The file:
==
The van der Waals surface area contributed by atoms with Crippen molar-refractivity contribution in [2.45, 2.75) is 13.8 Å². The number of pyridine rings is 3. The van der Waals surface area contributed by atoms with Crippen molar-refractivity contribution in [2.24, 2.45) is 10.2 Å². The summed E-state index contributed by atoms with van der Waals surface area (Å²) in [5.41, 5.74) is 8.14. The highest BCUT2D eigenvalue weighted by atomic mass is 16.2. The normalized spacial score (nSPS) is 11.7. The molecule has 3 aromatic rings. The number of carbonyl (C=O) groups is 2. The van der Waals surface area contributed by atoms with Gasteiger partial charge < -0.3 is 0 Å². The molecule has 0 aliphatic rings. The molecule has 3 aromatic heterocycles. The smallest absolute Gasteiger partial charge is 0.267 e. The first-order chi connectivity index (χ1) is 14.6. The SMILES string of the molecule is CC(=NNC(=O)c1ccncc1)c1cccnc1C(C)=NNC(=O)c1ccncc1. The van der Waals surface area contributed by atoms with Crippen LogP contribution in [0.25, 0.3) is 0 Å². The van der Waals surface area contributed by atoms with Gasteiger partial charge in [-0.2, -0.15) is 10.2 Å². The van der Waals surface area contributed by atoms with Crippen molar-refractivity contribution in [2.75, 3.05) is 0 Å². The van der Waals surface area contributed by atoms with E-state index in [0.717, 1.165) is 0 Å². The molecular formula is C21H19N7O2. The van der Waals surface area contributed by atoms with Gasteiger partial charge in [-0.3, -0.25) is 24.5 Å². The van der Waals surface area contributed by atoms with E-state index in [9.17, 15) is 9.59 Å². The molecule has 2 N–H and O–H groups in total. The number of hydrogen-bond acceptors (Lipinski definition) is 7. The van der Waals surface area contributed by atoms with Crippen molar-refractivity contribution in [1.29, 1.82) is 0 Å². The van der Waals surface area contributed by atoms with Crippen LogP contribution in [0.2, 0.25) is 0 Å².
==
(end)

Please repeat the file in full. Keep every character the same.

The van der Waals surface area contributed by atoms with Crippen molar-refractivity contribution in [2.45, 2.75) is 13.8 Å². The number of pyridine rings is 3. The van der Waals surface area contributed by atoms with Crippen molar-refractivity contribution in [2.24, 2.45) is 10.2 Å². The summed E-state index contributed by atoms with van der Waals surface area (Å²) in [5.41, 5.74) is 8.14. The highest BCUT2D eigenvalue weighted by atomic mass is 16.2. The normalized spacial score (nSPS) is 11.7. The molecule has 3 aromatic rings. The number of carbonyl (C=O) groups is 2. The van der Waals surface area contributed by atoms with Gasteiger partial charge < -0.3 is 0 Å². The molecule has 0 aliphatic rings. The molecule has 3 aromatic heterocycles. The smallest absolute Gasteiger partial charge is 0.267 e. The first-order chi connectivity index (χ1) is 14.6. The SMILES string of the molecule is CC(=NNC(=O)c1ccncc1)c1cccnc1C(C)=NNC(=O)c1ccncc1. The van der Waals surface area contributed by atoms with Crippen LogP contribution in [0.25, 0.3) is 0 Å². The van der Waals surface area contributed by atoms with Gasteiger partial charge in [-0.2, -0.15) is 10.2 Å². The van der Waals surface area contributed by atoms with Crippen molar-refractivity contribution in [2.75, 3.05) is 0 Å². The van der Waals surface area contributed by atoms with E-state index in [0.717, 1.165) is 0 Å². The molecular formula is C21H19N7O2. The van der Waals surface area contributed by atoms with Gasteiger partial charge in [-0.3, -0.25) is 24.5 Å². The van der Waals surface area contributed by atoms with E-state index in [9.17, 15) is 9.59 Å². The molecule has 2 N–H and O–H groups in total. The number of hydrogen-bond acceptors (Lipinski definition) is 7. The van der Waals surface area contributed by atoms with Crippen molar-refractivity contribution in [1.29, 1.82) is 0 Å². The van der Waals surface area contributed by atoms with Crippen LogP contribution in [0.2, 0.25) is 0 Å².